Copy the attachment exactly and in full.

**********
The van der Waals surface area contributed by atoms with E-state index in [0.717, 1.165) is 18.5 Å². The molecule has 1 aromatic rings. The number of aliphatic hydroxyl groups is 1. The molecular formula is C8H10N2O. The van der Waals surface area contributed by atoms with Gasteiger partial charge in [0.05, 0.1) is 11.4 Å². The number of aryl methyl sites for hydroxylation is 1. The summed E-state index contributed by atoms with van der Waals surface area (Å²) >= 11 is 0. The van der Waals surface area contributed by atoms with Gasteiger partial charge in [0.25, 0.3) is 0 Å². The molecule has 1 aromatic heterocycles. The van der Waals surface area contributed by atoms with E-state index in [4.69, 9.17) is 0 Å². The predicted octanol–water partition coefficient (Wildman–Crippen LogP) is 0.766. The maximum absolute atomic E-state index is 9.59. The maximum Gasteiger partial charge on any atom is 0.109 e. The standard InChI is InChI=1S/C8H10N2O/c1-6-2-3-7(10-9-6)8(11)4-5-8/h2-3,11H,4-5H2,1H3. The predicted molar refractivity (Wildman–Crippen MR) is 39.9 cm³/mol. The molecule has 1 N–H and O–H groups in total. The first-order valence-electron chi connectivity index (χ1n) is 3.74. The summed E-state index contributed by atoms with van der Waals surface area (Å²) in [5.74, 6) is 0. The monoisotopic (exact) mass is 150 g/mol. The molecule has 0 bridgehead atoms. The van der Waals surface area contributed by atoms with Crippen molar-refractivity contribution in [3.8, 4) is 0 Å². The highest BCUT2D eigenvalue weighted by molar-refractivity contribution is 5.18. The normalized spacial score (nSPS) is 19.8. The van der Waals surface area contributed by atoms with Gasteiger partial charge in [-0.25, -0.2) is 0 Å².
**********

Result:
The van der Waals surface area contributed by atoms with E-state index in [0.717, 1.165) is 18.5 Å². The molecule has 1 aromatic rings. The number of aliphatic hydroxyl groups is 1. The molecular formula is C8H10N2O. The van der Waals surface area contributed by atoms with Gasteiger partial charge in [0.05, 0.1) is 11.4 Å². The number of aryl methyl sites for hydroxylation is 1. The summed E-state index contributed by atoms with van der Waals surface area (Å²) >= 11 is 0. The van der Waals surface area contributed by atoms with Gasteiger partial charge in [0.25, 0.3) is 0 Å². The molecule has 1 aromatic heterocycles. The van der Waals surface area contributed by atoms with E-state index in [4.69, 9.17) is 0 Å². The predicted octanol–water partition coefficient (Wildman–Crippen LogP) is 0.766. The maximum absolute atomic E-state index is 9.59. The maximum Gasteiger partial charge on any atom is 0.109 e. The standard InChI is InChI=1S/C8H10N2O/c1-6-2-3-7(10-9-6)8(11)4-5-8/h2-3,11H,4-5H2,1H3. The predicted molar refractivity (Wildman–Crippen MR) is 39.9 cm³/mol. The molecule has 1 N–H and O–H groups in total. The first-order valence-electron chi connectivity index (χ1n) is 3.74. The summed E-state index contributed by atoms with van der Waals surface area (Å²) in [5.74, 6) is 0. The monoisotopic (exact) mass is 150 g/mol. The molecule has 0 bridgehead atoms. The van der Waals surface area contributed by atoms with Crippen molar-refractivity contribution in [3.8, 4) is 0 Å². The highest BCUT2D eigenvalue weighted by molar-refractivity contribution is 5.18. The normalized spacial score (nSPS) is 19.8. The van der Waals surface area contributed by atoms with Gasteiger partial charge in [-0.25, -0.2) is 0 Å².